Can you imagine Martha fulfilling the woman's role in that day of staying in the background and serving. She probably had a great deal to prepare to feed all those visiting, setting the table up, and cleaning to make things perfect. I'm sure much of it was done particularly for Jesus to serve him. I can just picture Martha sending chilling daggers to Mary who just sat at the Saviors feet with no regard to Martha's looks and probable hand signals to assist. It is apparent her level of frustration became overwhelming when she actually approached Jesus asking Him to tell Mary to help. Being the oldest of many brothers and sisters I can see this as not only tattling, but a way to draw attention to herself and her efforts.

Poor Martha, her ploy certainly backfired. Christ did indicate that He was aware of Martha's actions, but He did not praise her. Instead he chastised and rebuked her for being distracted. He indicates that Mary had chosen the correct behavior. She was hearing, learning, and worshiping at His feet.

Hmmmm. As Vickie and I discussed this we became aware that our character includes parts of Martha (the OCDness) and gratefully our spirits are tender and we want to hear and learn from our Savior so we might some day be at His feet ourselves.

I think the world finds itself kind of in a Martha syndrome, we are too worried about appearances. There is no doubt there are things that need to be done. The Lord's house is a house of order, but there is a balance to it. If we get to the point of doing it for the wrong reasons then we have gone overboard. I'm talking in terms of homemaking for two reasons: one, that was Martha's issue, and secondly, that is my issue. But, we can insert any other "works" here. All important, but not to the point that God and Godliness don't exceed them in importance. Martha is a person of action. We can see her action is good works, helping others and that isn't bad. She was serving the Lord and others.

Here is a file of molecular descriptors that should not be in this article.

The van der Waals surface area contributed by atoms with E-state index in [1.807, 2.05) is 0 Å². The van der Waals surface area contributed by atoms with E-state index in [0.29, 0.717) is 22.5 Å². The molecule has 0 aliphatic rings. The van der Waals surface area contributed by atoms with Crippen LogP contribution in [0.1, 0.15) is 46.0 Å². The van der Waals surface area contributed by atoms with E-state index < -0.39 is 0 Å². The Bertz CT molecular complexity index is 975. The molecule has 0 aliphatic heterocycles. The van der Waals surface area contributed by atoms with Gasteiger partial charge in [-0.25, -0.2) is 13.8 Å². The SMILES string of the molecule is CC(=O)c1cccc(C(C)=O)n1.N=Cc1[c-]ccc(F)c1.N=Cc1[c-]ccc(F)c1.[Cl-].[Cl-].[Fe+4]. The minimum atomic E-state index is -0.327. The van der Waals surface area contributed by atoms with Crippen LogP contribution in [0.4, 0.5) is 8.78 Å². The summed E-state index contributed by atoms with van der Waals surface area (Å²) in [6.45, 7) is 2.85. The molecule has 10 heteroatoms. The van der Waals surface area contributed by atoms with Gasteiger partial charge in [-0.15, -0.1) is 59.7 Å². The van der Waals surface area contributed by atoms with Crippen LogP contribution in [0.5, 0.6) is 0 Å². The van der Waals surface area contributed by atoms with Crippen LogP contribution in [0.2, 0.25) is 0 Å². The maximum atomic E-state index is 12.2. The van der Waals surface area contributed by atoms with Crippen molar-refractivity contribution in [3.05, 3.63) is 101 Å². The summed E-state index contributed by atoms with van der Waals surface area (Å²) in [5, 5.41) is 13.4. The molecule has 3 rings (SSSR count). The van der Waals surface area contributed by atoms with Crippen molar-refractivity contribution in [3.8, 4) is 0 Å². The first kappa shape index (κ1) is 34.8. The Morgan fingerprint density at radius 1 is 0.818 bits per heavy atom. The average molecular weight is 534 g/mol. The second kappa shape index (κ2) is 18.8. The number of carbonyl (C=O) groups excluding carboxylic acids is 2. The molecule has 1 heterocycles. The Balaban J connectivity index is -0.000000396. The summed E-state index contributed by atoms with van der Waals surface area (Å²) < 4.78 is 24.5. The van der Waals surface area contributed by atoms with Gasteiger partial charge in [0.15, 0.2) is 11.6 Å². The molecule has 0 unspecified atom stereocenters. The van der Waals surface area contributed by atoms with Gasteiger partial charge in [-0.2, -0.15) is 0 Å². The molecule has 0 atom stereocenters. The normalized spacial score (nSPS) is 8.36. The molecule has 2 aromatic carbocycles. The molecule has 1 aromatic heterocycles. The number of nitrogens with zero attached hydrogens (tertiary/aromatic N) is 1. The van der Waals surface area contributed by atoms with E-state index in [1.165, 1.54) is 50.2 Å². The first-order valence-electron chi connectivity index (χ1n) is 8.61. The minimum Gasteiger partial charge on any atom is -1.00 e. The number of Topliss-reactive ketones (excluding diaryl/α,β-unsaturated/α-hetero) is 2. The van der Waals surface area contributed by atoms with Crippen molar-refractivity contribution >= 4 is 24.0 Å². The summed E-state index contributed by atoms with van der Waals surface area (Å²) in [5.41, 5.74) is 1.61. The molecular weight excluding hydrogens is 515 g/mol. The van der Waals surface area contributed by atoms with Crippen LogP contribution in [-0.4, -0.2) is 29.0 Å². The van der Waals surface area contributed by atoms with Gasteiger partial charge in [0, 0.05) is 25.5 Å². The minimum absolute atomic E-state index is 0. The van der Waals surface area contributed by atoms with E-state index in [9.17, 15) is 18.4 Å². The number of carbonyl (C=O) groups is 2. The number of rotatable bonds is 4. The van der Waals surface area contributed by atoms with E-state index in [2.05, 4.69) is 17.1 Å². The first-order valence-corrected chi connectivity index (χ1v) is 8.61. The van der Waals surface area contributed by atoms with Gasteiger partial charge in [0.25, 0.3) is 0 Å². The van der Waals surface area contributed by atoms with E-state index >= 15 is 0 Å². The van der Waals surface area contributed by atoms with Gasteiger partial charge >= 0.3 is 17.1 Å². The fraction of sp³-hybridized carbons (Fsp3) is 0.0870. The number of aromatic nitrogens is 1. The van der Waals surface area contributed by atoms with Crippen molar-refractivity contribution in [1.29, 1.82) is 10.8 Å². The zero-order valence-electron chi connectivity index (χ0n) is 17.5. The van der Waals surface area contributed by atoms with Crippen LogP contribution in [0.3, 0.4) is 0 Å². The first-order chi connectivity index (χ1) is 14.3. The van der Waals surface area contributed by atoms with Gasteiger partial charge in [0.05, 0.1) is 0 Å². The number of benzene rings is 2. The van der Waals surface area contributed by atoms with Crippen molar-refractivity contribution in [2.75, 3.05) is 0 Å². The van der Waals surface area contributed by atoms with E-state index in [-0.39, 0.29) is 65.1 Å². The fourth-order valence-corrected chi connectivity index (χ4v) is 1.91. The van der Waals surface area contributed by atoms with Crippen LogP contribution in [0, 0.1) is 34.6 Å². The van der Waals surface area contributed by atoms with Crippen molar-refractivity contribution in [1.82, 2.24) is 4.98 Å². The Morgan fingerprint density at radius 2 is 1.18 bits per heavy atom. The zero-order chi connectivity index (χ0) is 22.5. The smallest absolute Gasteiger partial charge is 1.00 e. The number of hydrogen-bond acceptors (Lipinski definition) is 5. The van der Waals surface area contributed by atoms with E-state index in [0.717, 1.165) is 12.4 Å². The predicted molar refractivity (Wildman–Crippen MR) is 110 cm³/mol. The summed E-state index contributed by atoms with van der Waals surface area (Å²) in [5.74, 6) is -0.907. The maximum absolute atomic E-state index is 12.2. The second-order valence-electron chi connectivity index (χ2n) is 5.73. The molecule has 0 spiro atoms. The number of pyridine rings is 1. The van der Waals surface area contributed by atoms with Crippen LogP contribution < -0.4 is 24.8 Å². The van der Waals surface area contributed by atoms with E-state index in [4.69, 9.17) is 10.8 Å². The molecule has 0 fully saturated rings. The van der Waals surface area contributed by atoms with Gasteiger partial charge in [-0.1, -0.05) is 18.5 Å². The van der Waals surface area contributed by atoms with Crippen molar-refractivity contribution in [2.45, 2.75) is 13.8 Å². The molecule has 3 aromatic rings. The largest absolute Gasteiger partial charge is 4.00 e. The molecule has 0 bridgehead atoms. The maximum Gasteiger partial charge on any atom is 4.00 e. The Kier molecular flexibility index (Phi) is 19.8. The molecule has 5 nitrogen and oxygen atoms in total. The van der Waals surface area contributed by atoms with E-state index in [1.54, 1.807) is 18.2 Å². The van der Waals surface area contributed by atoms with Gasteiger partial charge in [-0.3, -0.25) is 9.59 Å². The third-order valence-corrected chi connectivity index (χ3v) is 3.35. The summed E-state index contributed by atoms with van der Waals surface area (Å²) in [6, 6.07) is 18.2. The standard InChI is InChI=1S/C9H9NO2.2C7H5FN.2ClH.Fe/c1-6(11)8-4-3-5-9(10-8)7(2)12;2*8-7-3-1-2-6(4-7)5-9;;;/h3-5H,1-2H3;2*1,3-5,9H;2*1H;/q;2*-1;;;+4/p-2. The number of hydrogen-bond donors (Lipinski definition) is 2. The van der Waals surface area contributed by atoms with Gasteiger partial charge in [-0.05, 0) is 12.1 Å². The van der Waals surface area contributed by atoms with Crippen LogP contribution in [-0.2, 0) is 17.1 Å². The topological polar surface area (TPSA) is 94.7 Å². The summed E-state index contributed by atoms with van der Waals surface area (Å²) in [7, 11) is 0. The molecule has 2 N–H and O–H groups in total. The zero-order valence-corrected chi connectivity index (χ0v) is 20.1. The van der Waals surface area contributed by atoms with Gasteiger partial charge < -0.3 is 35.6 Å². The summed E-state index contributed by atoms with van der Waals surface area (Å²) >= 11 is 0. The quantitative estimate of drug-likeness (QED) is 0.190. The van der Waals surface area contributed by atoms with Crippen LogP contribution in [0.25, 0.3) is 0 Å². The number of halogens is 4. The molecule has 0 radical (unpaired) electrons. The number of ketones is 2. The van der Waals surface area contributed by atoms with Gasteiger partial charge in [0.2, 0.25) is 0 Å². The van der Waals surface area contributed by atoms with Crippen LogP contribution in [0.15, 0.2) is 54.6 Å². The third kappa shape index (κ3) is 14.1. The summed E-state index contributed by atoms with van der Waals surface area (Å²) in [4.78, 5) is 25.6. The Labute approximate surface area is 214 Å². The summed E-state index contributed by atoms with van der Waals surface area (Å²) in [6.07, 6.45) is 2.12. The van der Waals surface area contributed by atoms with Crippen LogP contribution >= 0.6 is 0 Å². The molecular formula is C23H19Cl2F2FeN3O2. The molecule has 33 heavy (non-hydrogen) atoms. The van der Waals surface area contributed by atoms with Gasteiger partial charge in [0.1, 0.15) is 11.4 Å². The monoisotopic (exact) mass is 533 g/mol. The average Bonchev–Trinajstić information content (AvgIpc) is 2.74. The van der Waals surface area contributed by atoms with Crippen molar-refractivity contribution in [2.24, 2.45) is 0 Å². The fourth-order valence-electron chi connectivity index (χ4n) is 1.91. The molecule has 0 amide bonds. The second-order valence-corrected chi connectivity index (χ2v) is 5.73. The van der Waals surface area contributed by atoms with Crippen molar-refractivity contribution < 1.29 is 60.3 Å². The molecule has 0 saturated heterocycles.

If Christ was in my home I can imagine that my first thoughts might be the dust on the floor, or the fact that I didn't have enough "good" food to serve Him. No, no I'm wrong. I really can't believe those would be my first actions. I will want to fall at His feet and worship Him, thank Him, cry into His lap, or crawl into His lap to be embraced. There is no need to worry about feeding all the neighbors that would gather around, afterall, He can feed thousands with so little. Martha didn't have time to realize that because she was too busy with the niceties.